The traditional knowledge that people possess about their surrounding ecosystems is of immense value. It is their practices that must be recognised and used to better understand how cultures and ecosystems interact and engage in a dialogue with academic knowledge, particularly in the context of regional development projects that may affect, develop and share the ecosystem in question in order to promote environmental thinking and develop the values of sustainability. 

Nature and culture have evolved together and form a constantly evolving balance, meaning that cultural and social values are closely linked to natural values.

UNESCO’s efforts over the past decade to defend the role of culture in sustainable development have had many results. The UN General Assembly adopted three landmark resolutions in 2010, 2011 and 2013 recognising the role of culture as an enabling element and an engine for sustainable development. 

This process culminated in the integration of culture into the UN Sustainable Development Goals adopted in 2015, with a reference to culture being clearly made in one of the targets of Goal XI, “strengthening efforts to protect and preserve the global cultural and natural heritage.” Culture was also integrated into the New Urban Plan adopted at the UN Conference on Housing and Sustainable Urban Development held in Quito, Ecuador, in October 2016.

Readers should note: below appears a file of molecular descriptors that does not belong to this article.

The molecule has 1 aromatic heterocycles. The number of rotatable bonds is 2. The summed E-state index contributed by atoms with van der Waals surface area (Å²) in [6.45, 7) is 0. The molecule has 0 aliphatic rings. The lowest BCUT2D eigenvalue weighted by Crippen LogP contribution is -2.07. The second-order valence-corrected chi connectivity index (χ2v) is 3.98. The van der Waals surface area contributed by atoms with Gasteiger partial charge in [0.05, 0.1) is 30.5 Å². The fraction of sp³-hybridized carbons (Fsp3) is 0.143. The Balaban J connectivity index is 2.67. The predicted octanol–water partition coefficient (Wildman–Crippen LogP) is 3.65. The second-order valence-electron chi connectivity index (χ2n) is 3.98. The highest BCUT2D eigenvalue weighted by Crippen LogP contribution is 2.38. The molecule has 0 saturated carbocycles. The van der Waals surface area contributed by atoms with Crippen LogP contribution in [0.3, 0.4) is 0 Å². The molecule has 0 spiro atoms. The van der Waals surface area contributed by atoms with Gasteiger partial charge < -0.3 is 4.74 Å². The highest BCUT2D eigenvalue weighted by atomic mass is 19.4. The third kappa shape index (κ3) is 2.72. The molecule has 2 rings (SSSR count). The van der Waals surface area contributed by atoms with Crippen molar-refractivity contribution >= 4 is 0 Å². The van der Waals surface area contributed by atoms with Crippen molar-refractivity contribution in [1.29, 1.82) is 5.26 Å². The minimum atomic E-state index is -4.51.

These initiatives reflect innovative efforts to develop a methodology that demonstrates and highlights the impact of culture on the achievement of the Sustainable Development Goals and that is adopted by countries on a voluntary basis. It also emphasises the major role that culture plays in the economic, social and environmental dimensions of development. 

Culture can be an added value in addressing the challenge of climate change, and it is important to include it in the relevant decision-making processes.

* The writer is a professor of chemistry at Cairo University.

*A version of this article appears in print in the 6 January, 2022 edition of Al-Ahram Weekly.